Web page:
Proteomic identification of proteins oxidized by Aβ(1-42) in synaptosomes: Implications for Alzheimer's disease

Debra Boyd-Kimball, Alessandra Castegna, Rukhsana Sultana, H. Fai Poon, Robin Petroze, Bert C. Lynn, Jon B. Klein, D. Allan Butterfield

Research output: Contribution to journalArticle

Abstract

Protein oxidation has been implicated in Alzheimer's disease (AD) and can lead to loss of protein function, abnormal protein turnover, interference with cell cycle, imbalance of cellular redox potential, and eventually cell death. Recent proteomics work in our laboratory has identified specifically oxidized proteins in AD brain such as: creatine kinase BB, glutamine synthase, ubiquitin carboxy-terminal hydrolase L-1, dihydropyrimidase-related protein 2, α-enolase, and heat shock cognate 71, indicating that a number of cellular mechanisms are affected including energy metabolism, excitotoxicity and/or synaptic plasticity, protein turnover, and neuronal communication. Synapse loss is known to be an early pathological event in AD, and incubation of synaptosomes with amyloid beta peptide 1-42 (Aβ 1-42) leads to the formation of protein carbonyls. In order to test the involvement of Aβ(1-42) in the oxidation of proteins in AD brain, we utilized two-dimensional gel electrophoresis, immunochemical detection of protein carbonyls, and mass spectrometry to identify proteins from synaptosomes isolated from Mongolian gerbils. Aβ(1-42) treatment leads to oxidatively modified proteins, consistent with the notion that Aβ(1-42)-induced oxidative stress plays an important role in neurodegeneration in AD brain. In this study, we identified β-actin, glial fibrillary acidic protein, and dihydropyrimidinase-related protein-2 as significantly oxidized in synaptosomes treated with Aβ(1-42). Additionally, H+-transporting two-sector ATPase, syntaxin binding protein 1, glutamate dehydrogenase, γ-actin, and elongation factor Tu were identified as increasingly carbonylated. These results are discussed with respect to their potential involvement in the pathogenesis of AD.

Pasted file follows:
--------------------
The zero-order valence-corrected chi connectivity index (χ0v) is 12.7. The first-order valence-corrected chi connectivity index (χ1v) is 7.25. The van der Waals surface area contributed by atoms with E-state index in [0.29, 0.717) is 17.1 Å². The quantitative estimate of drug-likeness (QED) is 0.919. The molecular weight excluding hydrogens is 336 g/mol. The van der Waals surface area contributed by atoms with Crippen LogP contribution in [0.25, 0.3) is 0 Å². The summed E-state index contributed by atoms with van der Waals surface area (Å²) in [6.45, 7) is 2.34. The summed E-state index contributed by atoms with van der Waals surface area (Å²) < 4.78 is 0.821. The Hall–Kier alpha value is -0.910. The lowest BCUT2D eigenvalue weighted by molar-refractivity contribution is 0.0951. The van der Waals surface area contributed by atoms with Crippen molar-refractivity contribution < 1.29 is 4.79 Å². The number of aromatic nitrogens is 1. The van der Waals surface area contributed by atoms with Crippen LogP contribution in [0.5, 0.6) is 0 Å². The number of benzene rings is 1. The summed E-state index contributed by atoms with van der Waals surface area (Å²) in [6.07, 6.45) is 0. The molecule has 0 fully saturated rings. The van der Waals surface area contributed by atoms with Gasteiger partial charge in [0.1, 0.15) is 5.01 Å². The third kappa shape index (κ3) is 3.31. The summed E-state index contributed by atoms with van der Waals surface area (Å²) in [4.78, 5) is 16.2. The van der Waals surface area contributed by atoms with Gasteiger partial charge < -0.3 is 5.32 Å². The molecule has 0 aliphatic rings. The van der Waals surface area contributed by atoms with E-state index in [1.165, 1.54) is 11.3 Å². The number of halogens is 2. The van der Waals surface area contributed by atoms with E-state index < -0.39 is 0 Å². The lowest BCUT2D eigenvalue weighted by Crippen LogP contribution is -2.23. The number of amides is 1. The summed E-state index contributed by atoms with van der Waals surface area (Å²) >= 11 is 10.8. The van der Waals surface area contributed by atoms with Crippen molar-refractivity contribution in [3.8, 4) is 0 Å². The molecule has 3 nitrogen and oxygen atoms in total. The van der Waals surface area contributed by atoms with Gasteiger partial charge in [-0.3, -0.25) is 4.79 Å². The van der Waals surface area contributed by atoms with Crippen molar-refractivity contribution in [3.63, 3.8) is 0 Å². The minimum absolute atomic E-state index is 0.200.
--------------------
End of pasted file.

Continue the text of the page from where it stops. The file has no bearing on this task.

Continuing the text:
Original languageEnglish
Pages (from-to)206-215
Number of pages10
JournalBrain Research
Volume1044
Issue number2
DOIs
Publication statusPublished - May 24 2005

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Synaptosomes
Proteomics
Alzheimer Disease
Proteins
Actins
Brain
Ubiquitin Thiolesterase
BB Form Creatine Kinase
Protein Carbonylation
Peptide Elongation Factor Tu
Qa-SNARE Proteins
Glutamate Dehydrogenase
Neuronal Plasticity
Phosphopyruvate Hydratase
Gerbillinae
Glial Fibrillary Acidic Protein
Electrophoresis, Gel, Two-Dimensional
Glutamine
Synapses
Energy Metabolism

Keywords

  • Alzheimer's disease
  • Amyloid β-peptide (1-42)
  • Amyloid β-peptide (42-1)
  • Oxidative stress
  • Proteomics

ASJC Scopus subject areas

  • Neuroscience(all)

Cite this

Boyd-Kimball, D., Castegna, A., Sultana, R., Poon, H. F., Petroze, R., Lynn, B. C., ... Butterfield, D. A. (2005). Proteomic identification of proteins oxidized by Aβ(1-42) in synaptosomes: Implications for Alzheimer's disease. Brain Research, 1044(2), 206-215. https://doi.org/10.1016/j.brainres.2005.02.086

Proteomic identification of proteins oxidized by Aβ(1-42) in synaptosomes : Implications for Alzheimer's disease. / Boyd-Kimball, Debra; Castegna, Alessandra; Sultana, Rukhsana; Poon, H. Fai; Petroze, Robin; Lynn, Bert C.; Klein, Jon B.; Butterfield, D. Allan.

In: Brain Research, Vol. 1044, No. 2, 24.05.2005, p. 206-215.

Research output: Contribution to journalArticle

Boyd-Kimball, D, Castegna, A, Sultana, R, Poon, HF, Petroze, R, Lynn, BC, Klein, JB & Butterfield, DA 2005, 'Proteomic identification of proteins oxidized by Aβ(1-42) in synaptosomes: Implications for Alzheimer's disease', Brain Research, vol. 1044, no. 2, pp. 206-215. https://doi.org/10.1016/j.brainres.2005.02.086
Boyd-Kimball, Debra ; Castegna, Alessandra ; Sultana, Rukhsana ; Poon, H. Fai ; Petroze, Robin ; Lynn, Bert C. ; Klein, Jon B. ; Butterfield, D. Allan. / Proteomic identification of proteins oxidized by Aβ(1-42) in synaptosomes : Implications for Alzheimer's disease. In: Brain Research. 2005 ; Vol. 1044, No. 2. pp. 206-215.
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